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Kenya: Health Crisis persists in Kenya as doctors reject govt offer

By Editorial Desk

NAIRIOBI, Kenya Apr 4 – The health crisis will persist in Kenya after doctors rejected a government offer aimed at ending two-week-long strike that has severely disrupted health services.

Abidan Mwachi, Chairman of the Kenya Medical Practitioners, Pharmacists, and Dentists Union (KMPDU), announced the rejection on social media platform X, stating firmly, “We decline these proposals in total,” citing the government’s failure to fulfill its promise to pay salary arrears.

The strike, initiated on March 15 by the KMPDU representing more than 7,000 members, demanded the payment of salary arrears and immediate hiring of trainee doctors, among other grievances.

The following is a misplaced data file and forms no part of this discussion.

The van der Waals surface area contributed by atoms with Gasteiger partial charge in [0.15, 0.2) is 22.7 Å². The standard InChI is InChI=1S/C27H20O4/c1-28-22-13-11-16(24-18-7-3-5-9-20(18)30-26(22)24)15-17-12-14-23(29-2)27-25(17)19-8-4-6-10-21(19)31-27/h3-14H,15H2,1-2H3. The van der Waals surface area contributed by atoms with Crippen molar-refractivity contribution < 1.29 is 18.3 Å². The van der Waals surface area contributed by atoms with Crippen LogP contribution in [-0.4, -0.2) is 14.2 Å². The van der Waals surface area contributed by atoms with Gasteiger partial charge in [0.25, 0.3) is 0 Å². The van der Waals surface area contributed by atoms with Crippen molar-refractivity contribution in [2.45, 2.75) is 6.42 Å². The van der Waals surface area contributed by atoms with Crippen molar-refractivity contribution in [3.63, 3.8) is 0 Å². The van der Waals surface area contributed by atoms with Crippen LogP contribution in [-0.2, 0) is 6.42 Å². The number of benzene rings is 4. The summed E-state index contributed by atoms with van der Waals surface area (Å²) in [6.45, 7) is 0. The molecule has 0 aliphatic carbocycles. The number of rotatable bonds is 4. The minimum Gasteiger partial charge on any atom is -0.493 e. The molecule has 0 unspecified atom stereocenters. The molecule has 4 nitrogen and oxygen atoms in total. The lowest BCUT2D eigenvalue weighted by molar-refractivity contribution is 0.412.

In response, the government announced measures to address the doctors’ demands, claiming that salary arrears had been settled and trainee doctors would be hired starting Thursday with a budget allocation of Ksh2.4 billion ($18.39 million).

However, Mwachi’s rejection underscores the ongoing discord between doctors and the government, prolonging the healthcare crisis, with patients struggling to access care.

Rooted in a 2017 collective bargaining agreement (CBA), doctors’ demands include adequate medical insurance cover for themselves and their dependents, along with addressing salary payment delays and compensating doctors pursuing higher degrees while working in public hospitals.

Kenya’s health sector, plagued by funding shortages and staffing deficiencies, has endured recurring strikes.

The current standoff exacerbates the disruption in medical services, amplifying concerns over the country’s healthcare infrastructure.

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